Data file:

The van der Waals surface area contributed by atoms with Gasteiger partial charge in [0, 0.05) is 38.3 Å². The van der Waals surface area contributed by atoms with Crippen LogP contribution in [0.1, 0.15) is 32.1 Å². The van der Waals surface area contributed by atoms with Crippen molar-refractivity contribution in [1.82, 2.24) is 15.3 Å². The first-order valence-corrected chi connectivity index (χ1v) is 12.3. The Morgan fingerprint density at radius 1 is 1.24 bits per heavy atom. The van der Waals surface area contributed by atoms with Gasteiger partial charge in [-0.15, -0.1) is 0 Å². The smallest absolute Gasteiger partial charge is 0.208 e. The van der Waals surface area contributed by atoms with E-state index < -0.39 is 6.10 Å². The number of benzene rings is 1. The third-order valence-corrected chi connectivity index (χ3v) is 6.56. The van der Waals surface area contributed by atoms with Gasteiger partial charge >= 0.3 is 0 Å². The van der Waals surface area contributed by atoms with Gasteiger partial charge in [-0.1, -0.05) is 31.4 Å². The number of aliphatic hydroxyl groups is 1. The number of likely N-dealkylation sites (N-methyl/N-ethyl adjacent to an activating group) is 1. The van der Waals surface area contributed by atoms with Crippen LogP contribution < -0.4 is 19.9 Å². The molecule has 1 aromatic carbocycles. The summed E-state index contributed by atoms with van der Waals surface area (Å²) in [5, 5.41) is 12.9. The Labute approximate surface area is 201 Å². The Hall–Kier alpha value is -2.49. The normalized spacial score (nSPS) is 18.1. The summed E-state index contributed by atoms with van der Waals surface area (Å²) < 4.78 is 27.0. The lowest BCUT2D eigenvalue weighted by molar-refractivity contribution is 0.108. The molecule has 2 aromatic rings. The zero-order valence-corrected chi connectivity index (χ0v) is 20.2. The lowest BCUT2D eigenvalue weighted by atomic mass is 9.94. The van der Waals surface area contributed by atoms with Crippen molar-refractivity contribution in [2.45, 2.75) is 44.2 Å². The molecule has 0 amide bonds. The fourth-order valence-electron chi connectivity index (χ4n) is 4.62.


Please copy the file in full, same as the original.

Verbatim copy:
The van der Waals surface area contributed by atoms with Gasteiger partial charge in [0, 0.05) is 38.3 Å². The van der Waals surface area contributed by atoms with Crippen LogP contribution in [0.1, 0.15) is 32.1 Å². The van der Waals surface area contributed by atoms with Crippen molar-refractivity contribution in [1.82, 2.24) is 15.3 Å². The first-order valence-corrected chi connectivity index (χ1v) is 12.3. The Morgan fingerprint density at radius 1 is 1.24 bits per heavy atom. The van der Waals surface area contributed by atoms with Gasteiger partial charge in [-0.15, -0.1) is 0 Å². The smallest absolute Gasteiger partial charge is 0.208 e. The van der Waals surface area contributed by atoms with E-state index < -0.39 is 6.10 Å². The number of benzene rings is 1. The third-order valence-corrected chi connectivity index (χ3v) is 6.56. The van der Waals surface area contributed by atoms with Gasteiger partial charge >= 0.3 is 0 Å². The van der Waals surface area contributed by atoms with Gasteiger partial charge in [-0.1, -0.05) is 31.4 Å². The number of aliphatic hydroxyl groups is 1. The number of likely N-dealkylation sites (N-methyl/N-ethyl adjacent to an activating group) is 1. The van der Waals surface area contributed by atoms with Crippen LogP contribution < -0.4 is 19.9 Å². The molecule has 1 aromatic carbocycles. The summed E-state index contributed by atoms with van der Waals surface area (Å²) in [5, 5.41) is 12.9. The Labute approximate surface area is 201 Å². The Hall–Kier alpha value is -2.49. The normalized spacial score (nSPS) is 18.1. The summed E-state index contributed by atoms with van der Waals surface area (Å²) < 4.78 is 27.0. The lowest BCUT2D eigenvalue weighted by molar-refractivity contribution is 0.108. The molecule has 2 aromatic rings. The zero-order valence-corrected chi connectivity index (χ0v) is 20.2. The lowest BCUT2D eigenvalue weighted by atomic mass is 9.94. The van der Waals surface area contributed by atoms with Crippen molar-refractivity contribution in [2.45, 2.75) is 44.2 Å². The molecule has 0 amide bonds. The fourth-order valence-electron chi connectivity index (χ4n) is 4.62.